This year has been a remarkably tragic on city streets; 2019 marked the first there was a rise in traffic deaths for the first time under the de Blasio administration and the mayor’s Vision Zero initiative.
Cycling deaths have nearly tripled in 2019 — up to 29 this year compared to 10 in all of 2018. It was the first significant surge in cycling deaths over the past decade, during which fatalities have remained fluctuated but remained fairly consistent, even as cycling became much more popular.
But recent trends have alarmed advocates who are pushing for safer more efficient streets.
Some saw 2019 as indicative of the mode shift away from mass transit and toward cars. As subway and bus ridership as dropped, e-hail service has surged. Citywide traffic volumes have grown, as have the number of car registrations. More reliance on personal cars, means more dangerous streets, advocates fear.
Mayor Bill de Blasio responded to the uptick in cycling deaths this summer, announcing a sweeping new “Green Wave” plan to more aggressively roll out protected bike lanes and adjust traffic light timing to better cater to slower speeds of cyclists.
But 11 cyclists have died since that plan was released.
This year also marked the passing of a historic congestion pricing policy for the most traffic-clogged area of Manhattan–a plan that is expected to both address mounting car traffic but also provide billions in funding to the MTA and one that advocates have sought for more than a decade.
The state Legislature voted to approve the policy back in April, giving MTA officials until 2021 to hash out toll costs, structure and any possible exemptions. But the commuting public is still waiting on those key details.
The MTA is expected to next year convene an influential panel–the Traffic Mobility Review Board–to make those policy decisions, but officials at the authority have insisted that the board can meeting and craft its decisions out of public view, in closed-door meetings. Those decisions will determine the fate of congestion pricing and whether it could successfully move people out of their cars.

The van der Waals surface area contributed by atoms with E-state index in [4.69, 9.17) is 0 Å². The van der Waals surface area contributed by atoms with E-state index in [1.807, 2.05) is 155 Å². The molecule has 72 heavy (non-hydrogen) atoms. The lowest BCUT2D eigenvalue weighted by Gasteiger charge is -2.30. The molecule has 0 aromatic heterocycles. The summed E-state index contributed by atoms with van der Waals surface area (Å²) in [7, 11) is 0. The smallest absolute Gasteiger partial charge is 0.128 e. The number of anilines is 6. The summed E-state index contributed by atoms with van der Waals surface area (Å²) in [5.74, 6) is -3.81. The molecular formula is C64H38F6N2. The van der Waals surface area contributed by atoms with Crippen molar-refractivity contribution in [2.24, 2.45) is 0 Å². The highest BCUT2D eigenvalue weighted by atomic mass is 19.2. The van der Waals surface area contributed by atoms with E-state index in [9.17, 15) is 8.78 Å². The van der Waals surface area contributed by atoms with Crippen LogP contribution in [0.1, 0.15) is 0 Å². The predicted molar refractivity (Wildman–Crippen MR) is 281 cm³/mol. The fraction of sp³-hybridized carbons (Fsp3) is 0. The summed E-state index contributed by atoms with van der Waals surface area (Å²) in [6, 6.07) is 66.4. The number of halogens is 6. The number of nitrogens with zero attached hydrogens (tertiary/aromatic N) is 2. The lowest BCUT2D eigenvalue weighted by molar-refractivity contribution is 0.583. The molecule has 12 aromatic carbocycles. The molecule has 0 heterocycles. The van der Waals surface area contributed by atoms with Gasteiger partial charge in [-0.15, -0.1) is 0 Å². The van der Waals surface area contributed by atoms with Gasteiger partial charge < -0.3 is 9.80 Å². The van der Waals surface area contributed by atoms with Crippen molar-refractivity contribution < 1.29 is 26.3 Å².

The roughly $15 billion expected to be raised through congestion pricing would go toward the MTA’s next capital plan, which has outlined major priorities that include a major subway signal modernization and push to take on the MTA’s abysmal accessibility record, with money allocated to make 70 subway stations wheelchair accessible.
At the same time, advocates have warned that the city and state should be crafting a bolder vision to reimagine Manhattan streets, giving more priority to buses and bikes–something that would make those options more attractive to drivers when the state asks them to pay more.
Subways and buses
There’s been little progress on that front, but a major beacon of light to bus boosters in 2019 was Manhattan’s 14th Street busway pilot. After enduring months-long delays due to litigation, the transit priority corridor between Third and Ninth Avenues has, by all accounts, been a success.
Bus speeds and ridership on the M14 have both increased while only bringing relatively small increases in traffic along neighboring side streets.
As the bus network has seen severe drops in trips and worsening reliability, advocates and elected officials have already begun making the argument to bring the design to other major streets across the city. It’s unclear how soon such projects could come, as the mayor has kept his relative distance from the project. He first rode the corridor three months after the busway first launched.
Underground, the subways became relatively more reliable, peak train run times and weekday on-time performance improved. While MTA officials admit there is still a lot of work ahead before reaching acceptable levels of service, 2019 marked a halt in a two-year decline of subway ridership.
But in the midst of that progress, the MTA bookended the year with a controversial debate over the hiring of a new, 500-member police force to crack down on fare evasion, homelessness and worker assaults through the transit system.
While major felonies are trending down the in the subways, the authority has sent mixed signals on the need for the new officers. MTA Transit President Andy Byford recently called the subways “remarkably safe” even as Chairman and CEO Pat Foye warned about returning to “the bad old days” in the transit system.